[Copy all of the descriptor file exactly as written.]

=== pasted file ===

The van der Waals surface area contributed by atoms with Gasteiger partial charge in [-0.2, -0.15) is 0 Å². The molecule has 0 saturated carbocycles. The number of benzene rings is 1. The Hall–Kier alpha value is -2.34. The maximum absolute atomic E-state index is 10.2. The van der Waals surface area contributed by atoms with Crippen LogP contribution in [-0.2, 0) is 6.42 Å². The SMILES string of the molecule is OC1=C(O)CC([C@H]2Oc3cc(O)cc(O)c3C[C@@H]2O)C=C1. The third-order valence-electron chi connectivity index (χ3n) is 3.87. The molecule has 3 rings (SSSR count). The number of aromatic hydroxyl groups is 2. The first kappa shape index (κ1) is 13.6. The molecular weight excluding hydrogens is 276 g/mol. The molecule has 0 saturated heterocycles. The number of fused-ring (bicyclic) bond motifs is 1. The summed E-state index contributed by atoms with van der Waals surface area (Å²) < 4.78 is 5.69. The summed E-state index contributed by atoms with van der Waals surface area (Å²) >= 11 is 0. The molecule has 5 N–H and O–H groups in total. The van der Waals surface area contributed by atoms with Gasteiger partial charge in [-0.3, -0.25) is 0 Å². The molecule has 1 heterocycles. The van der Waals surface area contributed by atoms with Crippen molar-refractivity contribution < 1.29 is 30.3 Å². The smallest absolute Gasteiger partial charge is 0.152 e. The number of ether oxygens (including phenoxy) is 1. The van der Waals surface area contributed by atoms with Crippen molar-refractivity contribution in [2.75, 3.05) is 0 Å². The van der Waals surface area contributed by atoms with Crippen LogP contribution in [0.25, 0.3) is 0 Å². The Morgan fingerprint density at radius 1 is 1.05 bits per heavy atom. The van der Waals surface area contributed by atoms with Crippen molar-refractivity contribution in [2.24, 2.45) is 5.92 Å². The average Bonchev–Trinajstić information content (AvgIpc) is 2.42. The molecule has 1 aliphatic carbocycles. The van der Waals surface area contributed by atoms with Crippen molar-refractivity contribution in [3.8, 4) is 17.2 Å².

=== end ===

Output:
The van der Waals surface area contributed by atoms with Gasteiger partial charge in [-0.2, -0.15) is 0 Å². The molecule has 0 saturated carbocycles. The number of benzene rings is 1. The Hall–Kier alpha value is -2.34. The maximum absolute atomic E-state index is 10.2. The van der Waals surface area contributed by atoms with Crippen LogP contribution in [-0.2, 0) is 6.42 Å². The SMILES string of the molecule is OC1=C(O)CC([C@H]2Oc3cc(O)cc(O)c3C[C@@H]2O)C=C1. The third-order valence-electron chi connectivity index (χ3n) is 3.87. The molecule has 3 rings (SSSR count). The number of aromatic hydroxyl groups is 2. The first kappa shape index (κ1) is 13.6. The molecular weight excluding hydrogens is 276 g/mol. The molecule has 0 saturated heterocycles. The number of fused-ring (bicyclic) bond motifs is 1. The summed E-state index contributed by atoms with van der Waals surface area (Å²) < 4.78 is 5.69. The summed E-state index contributed by atoms with van der Waals surface area (Å²) >= 11 is 0. The molecule has 5 N–H and O–H groups in total. The van der Waals surface area contributed by atoms with Gasteiger partial charge in [-0.3, -0.25) is 0 Å². The molecule has 1 heterocycles. The van der Waals surface area contributed by atoms with Crippen molar-refractivity contribution < 1.29 is 30.3 Å². The smallest absolute Gasteiger partial charge is 0.152 e. The number of ether oxygens (including phenoxy) is 1. The van der Waals surface area contributed by atoms with Crippen molar-refractivity contribution in [2.75, 3.05) is 0 Å². The van der Waals surface area contributed by atoms with Crippen LogP contribution in [0.25, 0.3) is 0 Å². The Morgan fingerprint density at radius 1 is 1.05 bits per heavy atom. The van der Waals surface area contributed by atoms with Crippen molar-refractivity contribution in [2.24, 2.45) is 5.92 Å². The average Bonchev–Trinajstić information content (AvgIpc) is 2.42. The molecule has 1 aliphatic carbocycles. The van der Waals surface area contributed by atoms with Crippen molar-refractivity contribution in [3.8, 4) is 17.2 Å².